This month will mark the 20th anniversary of David Cronenberg’s eXistenZ. While the film may never escape the shadow of the similarly-themed The Matrix, also released in 1999, many consider eXistenZ to be severely overlooked.
The film was far from a success. With an estimated production budget of $31 million, it failed to break the $3 million threshold at the box office, according to imdb.com. It also doesn’t help that eXistenZ was theatrically released in a year which offered hits like Office Space, The Blair Witch Project, Fight Club, just to name a few.
Unfortunately eXistenZ is often compared to The Matrix, due to the similar subject matter and both being theatrically released within months of each other. Miramax likely brought this comparison on themselves, as they used the quote “makes The Matrix look like child’s play” from the San Francisco Chronicle for the film’s release on DVD and Blu-ray. However similar (or dissimilar) the two may be, eXistenZ takes a totally different path than the Wachowski sibling’s blockbuster.
While The Matrix featured groundbreaking special effects for extravagant action sequences in a man versus artificial intelligence spectacle, Cronenberg goes another route as the film opens with a focus group meeting inside a small church to test a new virtual reality game called eXistenZ. The game is created by game designer Allegra Geller (Jennifer Jason Leigh), who is introduced as the “world’s greatest game designer.”
While Geller is celebrated and noted as a celebrity or “goddess” for her work, she is notably shy and soft spoken upon introduction. Geller quickly sheds the shyness as the film progresses, especially when she is in the game of eXistenZ.
We are then momentarily introduced to Ted Pikul (Jude law), who is working security as a marketing trainee at the event while checking attendees for recording devices. Following a failed assassination attempt, Pikul quickly finds himself as a bodyguard for Geller and the highly sought-after game.
There is a lot happening in the opening sequence. In addition to introducing the main characters, Cronenberg introduces not only the skin-toned organ like game pod device along with the umbilical cord connector, but also the undetectable bone gun which shoots human teeth.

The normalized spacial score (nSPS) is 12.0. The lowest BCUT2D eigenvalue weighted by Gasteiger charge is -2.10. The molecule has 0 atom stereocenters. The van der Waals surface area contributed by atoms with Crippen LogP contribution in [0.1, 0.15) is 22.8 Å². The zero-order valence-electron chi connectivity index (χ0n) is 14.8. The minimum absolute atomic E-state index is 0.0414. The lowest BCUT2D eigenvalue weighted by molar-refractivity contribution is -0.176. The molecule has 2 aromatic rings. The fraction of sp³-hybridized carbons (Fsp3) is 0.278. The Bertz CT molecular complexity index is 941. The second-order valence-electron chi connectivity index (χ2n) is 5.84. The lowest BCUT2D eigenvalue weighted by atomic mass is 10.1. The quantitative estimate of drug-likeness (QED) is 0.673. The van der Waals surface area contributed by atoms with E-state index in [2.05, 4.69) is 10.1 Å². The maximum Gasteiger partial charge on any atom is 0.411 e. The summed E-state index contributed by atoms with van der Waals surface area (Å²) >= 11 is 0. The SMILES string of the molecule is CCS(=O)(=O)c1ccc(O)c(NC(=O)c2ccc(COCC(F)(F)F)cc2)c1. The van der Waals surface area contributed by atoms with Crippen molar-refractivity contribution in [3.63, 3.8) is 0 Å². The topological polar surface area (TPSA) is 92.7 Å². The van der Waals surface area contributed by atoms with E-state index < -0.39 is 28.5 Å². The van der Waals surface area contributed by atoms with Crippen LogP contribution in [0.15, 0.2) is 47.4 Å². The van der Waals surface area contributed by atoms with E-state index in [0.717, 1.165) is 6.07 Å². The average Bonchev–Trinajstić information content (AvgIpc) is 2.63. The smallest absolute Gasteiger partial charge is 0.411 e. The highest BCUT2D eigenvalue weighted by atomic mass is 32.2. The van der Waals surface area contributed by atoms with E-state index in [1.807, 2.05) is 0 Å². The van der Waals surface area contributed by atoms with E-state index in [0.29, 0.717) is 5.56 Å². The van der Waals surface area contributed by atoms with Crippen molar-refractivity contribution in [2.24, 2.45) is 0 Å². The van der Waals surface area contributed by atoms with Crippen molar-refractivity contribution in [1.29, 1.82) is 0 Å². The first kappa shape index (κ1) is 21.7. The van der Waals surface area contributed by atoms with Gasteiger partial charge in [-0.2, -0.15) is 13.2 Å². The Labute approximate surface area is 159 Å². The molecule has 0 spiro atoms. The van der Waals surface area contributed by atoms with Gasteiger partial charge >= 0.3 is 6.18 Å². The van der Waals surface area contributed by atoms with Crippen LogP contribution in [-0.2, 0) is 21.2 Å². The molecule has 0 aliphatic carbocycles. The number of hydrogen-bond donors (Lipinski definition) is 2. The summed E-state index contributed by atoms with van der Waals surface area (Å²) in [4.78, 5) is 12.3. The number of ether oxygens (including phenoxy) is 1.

While both these devices have a fair amount of screen time, Allegra’s game pod can be considered a character as well. Not only does Geller have a close bond with the gaming device which has her latest game creation, she also refers to it as her “baby.” The unique-looking device endures damage and even becomes sick with a virus.
Geller relationship with her game system could also be described to that of a drug addict. When hooked to the device, Geller seems to be in a euphoric state. Even at one point, she even risks her own life and disregards Pikul’s warnings when connecting to the infected game pod.
Like Neo in The Matrix, Pikul is taken on a journey into unfamiliar territory. Pikul is drawn into the game to help Geller find out if eXistenZ is working properly following an act of sabotage. At the beginning of the film, Pikul reveals that he does not play games. However, once inside eXistenZ, Pikul reveals a feeling of vulnerability and not acting as himself while inside the game.
Cronenberg dives deep into the world of gaming with eXistenZ, much like he did with the state of television in Videodrome. Focusing within forms of popular entertainment, his intentions may initially come across as innocent and entertaining, but often leads the viewer into something more dark and sinister.
In the case of eXistenZ, Cronenberg uses themes of corporate espionage, escalating violence between gamers and realists along with the notion of gamers becoming out of touch of reality. While these suggested themes may seem far-reached, one could argue that Cronenberg might be on to something.
VR is becoming more and more accessible especially when it comes to smart phones, in which people are becoming more addicted to each day. Love it or hate it, eXistenZ might not be the film everyone wants it to be, but it is cautionary tale that should be viewed.
Fun eXistenZ Facts — Courtesy of IMDB.com
- Two Producers of this movie are Hungarians, so it is not by chance that the X and the Z of the word “eXistenZ” are capitalized, since the letters between them make the Hungarian word “isten”, which means “god”.
- David Cronenberg claimed his inspiration for the film, was the fatwa declared on Author Salman Rushdie, following the publication of his book “The Satanic Verses”.
- The lubricant Allegra (Jennifer Jason Leigh) uses for Pikul’s (Jude Law’s) port is called XE-60, which is only one letter in the alphabet up from WD-40.
- The character of Allegra may be a reference to a minor character of the same name in Samuel R. Delany’s novella “The Star Pit”. In that novella, Allegra is a child prodigy able to telepathically project any type of reality she wishes on anyone around her.